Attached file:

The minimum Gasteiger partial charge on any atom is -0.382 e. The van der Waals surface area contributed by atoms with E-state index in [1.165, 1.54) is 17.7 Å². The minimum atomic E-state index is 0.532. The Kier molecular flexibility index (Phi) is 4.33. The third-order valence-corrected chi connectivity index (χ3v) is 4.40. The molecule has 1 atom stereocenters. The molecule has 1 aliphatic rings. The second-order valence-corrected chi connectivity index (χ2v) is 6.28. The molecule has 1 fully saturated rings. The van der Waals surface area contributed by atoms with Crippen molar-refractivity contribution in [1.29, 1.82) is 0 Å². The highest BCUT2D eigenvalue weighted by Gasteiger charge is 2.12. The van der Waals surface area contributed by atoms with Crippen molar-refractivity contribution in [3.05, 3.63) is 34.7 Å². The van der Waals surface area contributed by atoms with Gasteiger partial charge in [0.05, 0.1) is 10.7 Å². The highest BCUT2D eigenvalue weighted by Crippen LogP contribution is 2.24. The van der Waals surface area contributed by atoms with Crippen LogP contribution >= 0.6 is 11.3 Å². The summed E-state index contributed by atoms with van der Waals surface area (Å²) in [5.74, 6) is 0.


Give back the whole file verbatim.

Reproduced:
The minimum Gasteiger partial charge on any atom is -0.382 e. The van der Waals surface area contributed by atoms with E-state index in [1.165, 1.54) is 17.7 Å². The minimum atomic E-state index is 0.532. The Kier molecular flexibility index (Phi) is 4.33. The third-order valence-corrected chi connectivity index (χ3v) is 4.40. The molecule has 1 atom stereocenters. The molecule has 1 aliphatic rings. The second-order valence-corrected chi connectivity index (χ2v) is 6.28. The molecule has 1 fully saturated rings. The van der Waals surface area contributed by atoms with Crippen molar-refractivity contribution in [1.29, 1.82) is 0 Å². The highest BCUT2D eigenvalue weighted by Gasteiger charge is 2.12. The van der Waals surface area contributed by atoms with Crippen molar-refractivity contribution in [3.05, 3.63) is 34.7 Å². The van der Waals surface area contributed by atoms with Gasteiger partial charge in [0.05, 0.1) is 10.7 Å². The highest BCUT2D eigenvalue weighted by Crippen LogP contribution is 2.24. The van der Waals surface area contributed by atoms with Crippen LogP contribution >= 0.6 is 11.3 Å². The summed E-state index contributed by atoms with van der Waals surface area (Å²) in [5.74, 6) is 0.